UK Research Suggests Development of 4- and 5-Year-Olds Was Impeded During Lockdowns

By Lily Zhou
Lily Zhou
Lily Zhou
Lily Zhou is a freelance writer mostly covering UK news for The Epoch Times.
May 18, 2022 Updated: May 18, 2022

Fewer 4- and 5-year-olds in England met the expected levels of development in 2021 than before the pandemic, new research suggests.

According to a new study published on Wednesday, early years foundation stage profile (EYFSP) data suggested only 58.7 percent of new primary school pupils reached by the end of their reception year a good level of development (GLD) in all five areas measured, including communication and language; physical development; literacy; maths; and personal, social, and emotional development.

It’s more than 13 percentage points down compared to the pre-pandemic 2019 cohort, 72 percent of whom achieved GLD.

The difference meant three more children in an average-sized classroom didn’t reach the expected levels by the end of the school year.

The children’s literacy and maths development suffered the most, with 9.2 percent fewer pupils reaching at least the “expected” level in literacy than the 2019 cohort and 8.6 percent fewer in numeracy.

Children whose first language is not English were more affected than their peers, with 16 percent fewer pupils in this group reaching GLD.

Pupils eligible for free school meals were also more affected, but the difference was “minimal” compared to the average percentage, suggesting free school meal eligibility doesn’t explain the differences in outcomes.

However, the report stressed that the findings should be “interpreted with caution given the relatively small sample size and unknown level of moderation completed to support the reliability and validity of teachers’ assessments.”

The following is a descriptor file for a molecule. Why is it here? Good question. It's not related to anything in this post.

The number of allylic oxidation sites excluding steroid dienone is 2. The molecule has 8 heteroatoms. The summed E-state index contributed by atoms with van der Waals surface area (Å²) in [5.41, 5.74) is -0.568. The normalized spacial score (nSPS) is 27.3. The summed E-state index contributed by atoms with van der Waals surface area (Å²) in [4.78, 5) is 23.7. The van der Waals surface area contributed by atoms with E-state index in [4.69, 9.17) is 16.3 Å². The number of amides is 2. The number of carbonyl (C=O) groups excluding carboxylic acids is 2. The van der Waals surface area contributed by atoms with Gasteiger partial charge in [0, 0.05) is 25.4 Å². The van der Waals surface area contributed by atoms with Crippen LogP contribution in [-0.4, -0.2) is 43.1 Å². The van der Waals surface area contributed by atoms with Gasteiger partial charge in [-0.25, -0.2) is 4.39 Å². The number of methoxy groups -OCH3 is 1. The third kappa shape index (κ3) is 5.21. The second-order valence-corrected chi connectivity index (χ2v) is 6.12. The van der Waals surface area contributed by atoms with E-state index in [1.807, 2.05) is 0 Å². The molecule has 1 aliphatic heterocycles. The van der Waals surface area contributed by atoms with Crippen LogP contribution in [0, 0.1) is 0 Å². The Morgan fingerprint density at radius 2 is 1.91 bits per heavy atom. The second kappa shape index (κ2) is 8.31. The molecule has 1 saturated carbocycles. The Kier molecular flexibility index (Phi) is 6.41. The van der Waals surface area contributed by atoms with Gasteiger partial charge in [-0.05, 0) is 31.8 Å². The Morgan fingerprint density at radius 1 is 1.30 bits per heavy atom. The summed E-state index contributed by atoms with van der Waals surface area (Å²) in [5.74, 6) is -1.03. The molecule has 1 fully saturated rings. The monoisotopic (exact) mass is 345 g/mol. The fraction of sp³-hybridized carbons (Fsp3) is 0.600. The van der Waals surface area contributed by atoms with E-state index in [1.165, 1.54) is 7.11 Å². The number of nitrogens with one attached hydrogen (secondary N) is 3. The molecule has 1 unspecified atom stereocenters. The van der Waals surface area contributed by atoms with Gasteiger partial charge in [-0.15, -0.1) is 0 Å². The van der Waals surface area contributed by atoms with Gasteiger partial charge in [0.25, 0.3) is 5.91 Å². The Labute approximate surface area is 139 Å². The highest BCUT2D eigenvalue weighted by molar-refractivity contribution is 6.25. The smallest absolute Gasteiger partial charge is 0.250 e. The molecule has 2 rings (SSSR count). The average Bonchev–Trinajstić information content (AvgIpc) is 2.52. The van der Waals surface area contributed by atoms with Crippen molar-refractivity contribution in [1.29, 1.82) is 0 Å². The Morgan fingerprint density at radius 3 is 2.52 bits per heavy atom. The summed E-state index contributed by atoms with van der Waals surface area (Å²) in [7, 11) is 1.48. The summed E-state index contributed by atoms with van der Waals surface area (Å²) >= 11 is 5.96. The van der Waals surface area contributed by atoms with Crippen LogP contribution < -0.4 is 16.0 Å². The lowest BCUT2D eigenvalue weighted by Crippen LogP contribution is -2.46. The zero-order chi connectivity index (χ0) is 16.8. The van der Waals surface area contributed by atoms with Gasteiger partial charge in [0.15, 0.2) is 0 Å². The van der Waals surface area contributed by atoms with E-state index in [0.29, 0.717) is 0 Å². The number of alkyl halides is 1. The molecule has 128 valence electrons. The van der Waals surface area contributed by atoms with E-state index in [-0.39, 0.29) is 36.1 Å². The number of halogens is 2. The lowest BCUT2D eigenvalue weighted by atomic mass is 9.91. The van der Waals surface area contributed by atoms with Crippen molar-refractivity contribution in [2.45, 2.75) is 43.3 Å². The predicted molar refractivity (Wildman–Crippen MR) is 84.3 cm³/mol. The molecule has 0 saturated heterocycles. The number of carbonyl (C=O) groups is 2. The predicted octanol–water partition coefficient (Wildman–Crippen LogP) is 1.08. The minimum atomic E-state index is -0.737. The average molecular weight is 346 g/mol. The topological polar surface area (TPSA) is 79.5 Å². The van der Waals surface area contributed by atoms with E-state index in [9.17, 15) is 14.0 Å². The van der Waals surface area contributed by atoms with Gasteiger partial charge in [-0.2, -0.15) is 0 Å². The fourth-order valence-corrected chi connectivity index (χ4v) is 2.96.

The study, commissioned by education charity Education Endowment Foundation (EEF) and conducted by a team from University of York, National Institute of Economic and Social Research, and the Education Policy Institute, included surveys of 94 schools and 1,105 families and EYFSP data for a total of 3,253 children.

School children UK social distancing
In a reception classroom, children sit apart from each other at Brambles Primary Academy in Huddersfield, England, on June 4, 2020. (Oli Scarff/AFP via Getty Images)

The UK government has published annual EYFSP data, which would have included around 630,000 pupils in the 2021 cohort, but the data collection was cancelled owing to the CCP (Chinese Communist Party) virus pandemic, meaning the researchers had to ask individual schools to provide the data.

The first national lockdown to curb the spread of the CCP virus occurred from March to June 2020, when children in the cohort were 3 to 4 years old and were supposed to be attending early childhood education and care.

But most of these children didn’t attend such education during the first lockdown because schools and nurseries were only open to key workers and vulnerable children.

According to official data, 92 percent of 3-year-olds and 95 percent of 4-year-olds received funded hours of early education before the pandemic, while only 7 percent of children between the age of 2 and 4 attended early years settings during the lockdown. By July 2020, the month after the lifting of lockdown, the percentage only rose to 25 percent.

The study found that parents of new primary school pupils were concerned at the start of the school year, with 63 percent of parents worrying about their children’s personal, social, and emotional development. But by the end of the year, 80 percent of parents were happy with how their child was coping.

Two more lockdowns occurred during the pupils’ reception year, in November 2020 and January to March 2021.

The survey found that two in three parents felt confident home-schooling their children during the third lockdown, and parents were largely happy with their school’s engagement and communication and appreciated the structure and routine provided by online lessons.

Sir Peter Lampl, chair of the EEF and the Sutton Trust, said, “It is deeply concerning to see the wide-ranging impacts that the pandemic has had on the development of the youngest children.”

Lampl said the early years are “vital for social mobility as this is where gaps in outcomes first begin to take hold.”

Stressing the importance of high-quality early years provision, Lampl said, “We must ensure we are recruiting, retaining, and developing the best staff in the early years, especially in the poorest areas.”

Secretary of State for Education Nadhim Zahawi said on March 18 that he believes it was “a mistake” to close schools during the pandemic.

Lily Zhou
Lily Zhou is a freelance writer mostly covering UK news for The Epoch Times.